Although T.R. had come from wealth, there had always been “foreign” elements in him. He had an independent streak, which had never shown much respect for wealth. This streak manifested itself in disturbing differences of will, rather than mere quirks of character, that belied something vaguely traitorous about him. “I find I can work best with those people in whom the money sense is not too highly developed,” he had said. He mistrusted the tendencies of the wealthy to form tight, self-protective social cliques, which, in business, spilled over to combinations in restraint of trade. The tighter each grouping, the more obsessed it became with its own cohesion, and the more resentful of outside monitoring.

(The next segment in our three part series speaks to the great issue which T.R. had identified: to reform the “unnatural alliance of politics and corporations” to enthrone privilege.)


-Michael D'Angelo

3 comments:

  1. I found your blog via a FB comment on the NYT article, "The Great Abdication". I look forward to reading through your blog. I am a former Bradenton resident who has lived in Central and South America for over 11 years now...small world!

    Vicki
    www.futalandia.blogspot.com

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  2. I believe the statement that "preserving the benefits of the status quo, balanced against the need for change, even change which is incremental, as opposed to radical, presents one intricate dilemma." is very timely and germane to today's issues. Although, the Status quo, and their benefits are not the Rich this time, as the Rich will always have their benefits.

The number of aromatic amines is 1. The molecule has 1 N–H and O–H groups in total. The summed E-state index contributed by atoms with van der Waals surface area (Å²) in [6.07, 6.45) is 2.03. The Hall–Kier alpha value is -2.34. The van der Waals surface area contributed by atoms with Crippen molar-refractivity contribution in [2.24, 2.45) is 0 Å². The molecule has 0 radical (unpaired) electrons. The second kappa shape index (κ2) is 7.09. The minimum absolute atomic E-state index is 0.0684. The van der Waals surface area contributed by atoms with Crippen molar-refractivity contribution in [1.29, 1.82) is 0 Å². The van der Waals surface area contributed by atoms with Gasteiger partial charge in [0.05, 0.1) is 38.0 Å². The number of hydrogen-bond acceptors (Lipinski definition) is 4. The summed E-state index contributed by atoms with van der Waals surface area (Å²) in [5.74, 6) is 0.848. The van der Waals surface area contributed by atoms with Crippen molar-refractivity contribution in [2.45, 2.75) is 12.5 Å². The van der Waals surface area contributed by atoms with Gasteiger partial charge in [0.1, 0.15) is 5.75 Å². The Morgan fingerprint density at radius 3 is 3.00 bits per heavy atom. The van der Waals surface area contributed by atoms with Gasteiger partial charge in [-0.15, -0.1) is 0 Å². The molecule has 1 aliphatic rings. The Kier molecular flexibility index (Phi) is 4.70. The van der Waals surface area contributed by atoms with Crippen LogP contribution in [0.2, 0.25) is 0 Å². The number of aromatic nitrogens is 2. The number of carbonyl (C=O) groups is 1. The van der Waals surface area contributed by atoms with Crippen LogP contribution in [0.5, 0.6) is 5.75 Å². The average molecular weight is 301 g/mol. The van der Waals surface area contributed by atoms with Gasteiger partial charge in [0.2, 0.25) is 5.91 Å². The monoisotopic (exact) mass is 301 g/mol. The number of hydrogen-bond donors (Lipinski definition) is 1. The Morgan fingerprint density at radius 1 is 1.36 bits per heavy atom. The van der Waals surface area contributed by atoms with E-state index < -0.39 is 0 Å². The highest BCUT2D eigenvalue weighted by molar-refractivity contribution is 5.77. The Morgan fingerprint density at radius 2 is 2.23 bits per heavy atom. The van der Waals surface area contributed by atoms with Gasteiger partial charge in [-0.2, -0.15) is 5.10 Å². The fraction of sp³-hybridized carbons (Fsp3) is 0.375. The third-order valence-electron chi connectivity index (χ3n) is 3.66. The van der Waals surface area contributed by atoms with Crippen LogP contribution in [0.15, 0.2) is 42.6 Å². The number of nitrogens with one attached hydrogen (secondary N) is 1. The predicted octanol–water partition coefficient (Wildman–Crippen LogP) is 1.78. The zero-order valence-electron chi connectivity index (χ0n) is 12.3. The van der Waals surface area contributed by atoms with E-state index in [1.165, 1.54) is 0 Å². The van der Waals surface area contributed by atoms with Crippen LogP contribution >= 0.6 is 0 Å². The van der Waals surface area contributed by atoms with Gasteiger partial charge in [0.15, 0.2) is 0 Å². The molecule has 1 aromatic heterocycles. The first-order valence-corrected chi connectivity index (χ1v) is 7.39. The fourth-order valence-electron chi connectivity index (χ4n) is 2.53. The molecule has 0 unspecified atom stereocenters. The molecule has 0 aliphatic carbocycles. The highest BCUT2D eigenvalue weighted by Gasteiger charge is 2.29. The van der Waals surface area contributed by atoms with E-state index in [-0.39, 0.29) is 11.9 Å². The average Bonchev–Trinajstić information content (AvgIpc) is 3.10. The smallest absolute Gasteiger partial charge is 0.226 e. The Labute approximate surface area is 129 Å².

The status quo in question is the Bureaucracy and their sense of entitlement of the taxpayers money to support their very own social class of people that has replaced the former working middle class with a bulletproof social class, living off of the rest of theIr working and tax paying brethren. Demanding entitlement to benefits and compensation not afforded to those individuals working in the private sector.
    This will be the true test of our Nation to rein in this ever expanding class, and to provide them
    jobs outside this shadow government so we can dismantle this monster that will distroy all we stand for as a democratic republic. The idealistic notion that government will provide for the less fortunate is a failure, and these people are still cold, hungry, and poor. The Bureaucracy is there to be a self contained, self perpetuating entity, marketing itself as the protector of the people. As the Colonel believed, those more fortunate need to help those less fortunate, but today it will only work outside the framework of government. Government is nothing more then a corporation with the power to tax the public for bad services and an unsustainable business model, and if the citizens do not pay for these services they will be subject to fines and prison.

    Who is left to truly protect the ordinary? We must stop looking to depend on a false Protector, and look to protect ourselves. Nibs 6-26-12

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    Replies
    1. Given the dictionary definition of the term 'entitlement', I would hope every citizen espoused it. The free speech we enjoy here is an entitlement. Our right to a jury trial is an entitlement. This issue, it would seem for you, is what benefits are given and who pays for what the law provides. Don't denigrate legal rights, seek to change those entitlements to which you disagree. I'm not saying that some do not feel a sense that society owes them something, but entitlement is a poor choice of word.

      You've made a fair amount of assertions here. Please give factual background to further the discussion.